They’re two very different questions, and if we do drop Bachmann’s culpability because she was a gambling addict, do we thus drop the liability of someone who drives drunk and kills someone in a car crash because they were an alcoholic?

This is especially true since one of the important lessons of this bookwhich is touched on throughout and elaborated upon in a very good appendixis that habits can be changed.  Yes, we do things by habit without thinking about them in what is effectively an instinctual sort of way. And yes, changing them is difficult. But yes, they can be changed. Each habit is three steps: 1) Cue, 2) Routine and 3) Reward. The key is to isolate them. He describes the steps experts agree on taking:

– Isolate the routine

-Experiment with rewards

– Isolate the cue

– Have a plan (pg. 276)

What’s important is to change the reward to something positive (i.e. eating an apple) instead of something negative (i.e. eating a cookie). But of course, one has to figure out exactly what the reward really is. It may be the longing to have a break rather than eat something and the cookie is incidental. Thus, the experimentation.

In the book, Duhigg also goes into the habits of organizations and societies, particularly societal movements. This part is good too, but is more anecdotal than empirical. Still, the story of Starbucks and Alcoa almost obsessively emphasizing respectfulness and safety respectively, and the discipline and success that came from that, is quite compelling.

Despite some minor flaws, The Power of Habit is still a fascinating and well written book on an extremely important topic. Much of what we do is through habit, not conscious thought. The better we understand and thereby learn to control our habits, the better we will all be for it.

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Photo Credit: blog.hpb.com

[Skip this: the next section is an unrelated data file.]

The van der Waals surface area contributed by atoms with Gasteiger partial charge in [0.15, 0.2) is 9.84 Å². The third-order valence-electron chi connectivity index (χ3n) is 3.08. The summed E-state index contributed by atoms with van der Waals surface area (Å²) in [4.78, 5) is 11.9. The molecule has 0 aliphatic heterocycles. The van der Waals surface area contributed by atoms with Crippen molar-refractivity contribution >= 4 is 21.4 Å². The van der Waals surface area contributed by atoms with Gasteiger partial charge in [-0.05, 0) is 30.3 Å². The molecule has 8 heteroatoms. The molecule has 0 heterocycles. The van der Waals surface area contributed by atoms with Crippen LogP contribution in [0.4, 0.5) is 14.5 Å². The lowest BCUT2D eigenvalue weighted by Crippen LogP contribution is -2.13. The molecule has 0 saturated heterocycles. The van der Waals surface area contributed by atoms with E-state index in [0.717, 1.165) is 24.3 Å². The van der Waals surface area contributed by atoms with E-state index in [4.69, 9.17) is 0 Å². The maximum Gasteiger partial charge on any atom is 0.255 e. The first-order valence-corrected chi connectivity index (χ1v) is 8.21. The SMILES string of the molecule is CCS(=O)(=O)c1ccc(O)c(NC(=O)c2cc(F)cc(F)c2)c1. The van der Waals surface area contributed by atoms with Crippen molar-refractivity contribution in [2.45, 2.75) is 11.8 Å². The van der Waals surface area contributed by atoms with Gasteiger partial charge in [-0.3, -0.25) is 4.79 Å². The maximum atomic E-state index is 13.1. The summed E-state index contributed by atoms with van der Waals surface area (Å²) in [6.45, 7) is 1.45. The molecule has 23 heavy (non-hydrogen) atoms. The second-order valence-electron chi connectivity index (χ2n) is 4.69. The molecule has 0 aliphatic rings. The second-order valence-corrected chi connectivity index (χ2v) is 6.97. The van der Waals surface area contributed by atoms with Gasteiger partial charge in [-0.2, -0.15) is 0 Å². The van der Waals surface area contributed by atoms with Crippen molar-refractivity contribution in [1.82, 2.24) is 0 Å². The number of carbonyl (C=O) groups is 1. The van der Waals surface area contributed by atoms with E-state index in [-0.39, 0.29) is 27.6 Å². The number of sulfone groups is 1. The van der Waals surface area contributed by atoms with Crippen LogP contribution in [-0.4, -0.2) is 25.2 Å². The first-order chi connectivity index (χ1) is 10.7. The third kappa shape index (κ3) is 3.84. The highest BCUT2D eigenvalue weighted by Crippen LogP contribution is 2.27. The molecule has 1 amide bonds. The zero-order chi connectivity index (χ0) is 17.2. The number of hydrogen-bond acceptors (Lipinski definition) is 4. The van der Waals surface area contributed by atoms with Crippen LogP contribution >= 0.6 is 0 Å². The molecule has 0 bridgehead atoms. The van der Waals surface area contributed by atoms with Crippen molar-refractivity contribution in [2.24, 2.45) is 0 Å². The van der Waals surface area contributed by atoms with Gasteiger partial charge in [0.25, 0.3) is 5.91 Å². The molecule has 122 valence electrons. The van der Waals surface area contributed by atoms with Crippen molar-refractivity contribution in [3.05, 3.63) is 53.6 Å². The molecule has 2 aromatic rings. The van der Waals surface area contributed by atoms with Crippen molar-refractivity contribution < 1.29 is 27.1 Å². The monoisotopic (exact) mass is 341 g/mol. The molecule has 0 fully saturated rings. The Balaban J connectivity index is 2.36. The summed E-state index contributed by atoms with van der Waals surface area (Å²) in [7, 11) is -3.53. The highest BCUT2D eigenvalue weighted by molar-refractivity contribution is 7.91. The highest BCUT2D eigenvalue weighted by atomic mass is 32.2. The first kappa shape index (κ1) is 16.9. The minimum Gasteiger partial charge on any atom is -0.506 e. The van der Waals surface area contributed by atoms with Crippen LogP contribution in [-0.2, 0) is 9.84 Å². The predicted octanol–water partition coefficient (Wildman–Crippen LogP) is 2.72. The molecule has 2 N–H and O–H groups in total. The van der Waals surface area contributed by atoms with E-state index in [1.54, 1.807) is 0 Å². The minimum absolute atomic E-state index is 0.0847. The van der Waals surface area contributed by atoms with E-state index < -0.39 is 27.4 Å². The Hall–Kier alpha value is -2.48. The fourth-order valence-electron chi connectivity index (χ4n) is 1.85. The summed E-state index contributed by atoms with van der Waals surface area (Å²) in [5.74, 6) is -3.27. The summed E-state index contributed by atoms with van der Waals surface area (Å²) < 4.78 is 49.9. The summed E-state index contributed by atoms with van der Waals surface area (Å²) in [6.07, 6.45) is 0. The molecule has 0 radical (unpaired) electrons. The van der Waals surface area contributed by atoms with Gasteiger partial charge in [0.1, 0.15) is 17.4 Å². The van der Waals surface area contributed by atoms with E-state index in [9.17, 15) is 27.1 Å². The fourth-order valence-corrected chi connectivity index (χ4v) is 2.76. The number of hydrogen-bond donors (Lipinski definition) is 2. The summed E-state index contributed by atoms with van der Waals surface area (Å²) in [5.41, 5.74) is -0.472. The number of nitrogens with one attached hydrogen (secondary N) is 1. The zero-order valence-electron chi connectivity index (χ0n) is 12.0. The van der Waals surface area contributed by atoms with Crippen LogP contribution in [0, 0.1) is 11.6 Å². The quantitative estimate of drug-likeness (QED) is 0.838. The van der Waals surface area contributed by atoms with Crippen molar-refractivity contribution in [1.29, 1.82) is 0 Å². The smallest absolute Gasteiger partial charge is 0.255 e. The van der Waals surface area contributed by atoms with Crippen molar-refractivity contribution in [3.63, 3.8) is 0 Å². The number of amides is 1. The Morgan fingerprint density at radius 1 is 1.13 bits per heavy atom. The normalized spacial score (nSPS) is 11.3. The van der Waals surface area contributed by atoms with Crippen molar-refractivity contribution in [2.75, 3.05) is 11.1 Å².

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Individual v. Collective, Live and Learn

John Stossel Rundown

Here are some of my favorite, mostly recent, discussions on some very relevant topics by the man with mustache himself:

 

John Stossel with Chuck Devore and Matt Welch comparing why Texas’s smaller government model is better than California’s big government model

John Stossel with Nick Gillespie debate Thoedore Dalyrymple on the Drug War and Obama’s Hypocrisy

John Stossel with Radley Balko on the troubling development of police becoming more militarized

And then John Stossel’s special, which I highly recommend, Illegal Everything. Nothing better sums up out of control bureaucrats than this:

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Dubiously Free Trade, Individual v. Collective, Live and Learn

Wealth Inequality in America: A Partial Critique

So I’m a little late on this one, but there is a viral video on wealth inequality in the United States going around that compares what a survey of 5000 Americans said they thought wealth inequality should be and then compared that to what it actually is. Well, as many of you know, wealth inequality is substantially larger than most Americans think it is:

Now I should start off by saying I agree with this video in part. Wealth inequality in the United States is too high and it’s getting worse. While proponents of free markets rarely complain about income inequality directly like say Joseph Stiglitz, they do complain a lot about corporate welfare. Tim Carney’s book, The Big Ripoff, is to me the best rundown on the whole bloated mess. And what would corporate welfare probably lead to… well, more income inequality.

That being said, there are problems that should be highlighted. Some of these problems relate to what is considered wealth but the big one is actually a sort of meta-problem with the way that normal people think about inequality. In other words, what people think inequality should be doesn’t make any sense if they actually think about. Why you ask? Well, let me explain:

1. The Big Missing Variable

The big missing variable when discussing income inequality is increased exponentially in terms of it’s importance when discussing wealth inequality. Indeed, it may be startling to think of how simple a variable this is.

Age.

It seems obvious now that you think about it, doesn’t it.

After all, how much money were you making when you were 25 compared to 45. Probably less than half. But when it comes to wealth, oh lord, it’s not even close. The wealth inequality figures discussed in the video make no attempt to control for age. And as a matter of fact, the gap in wealth between the young and the old has been growing.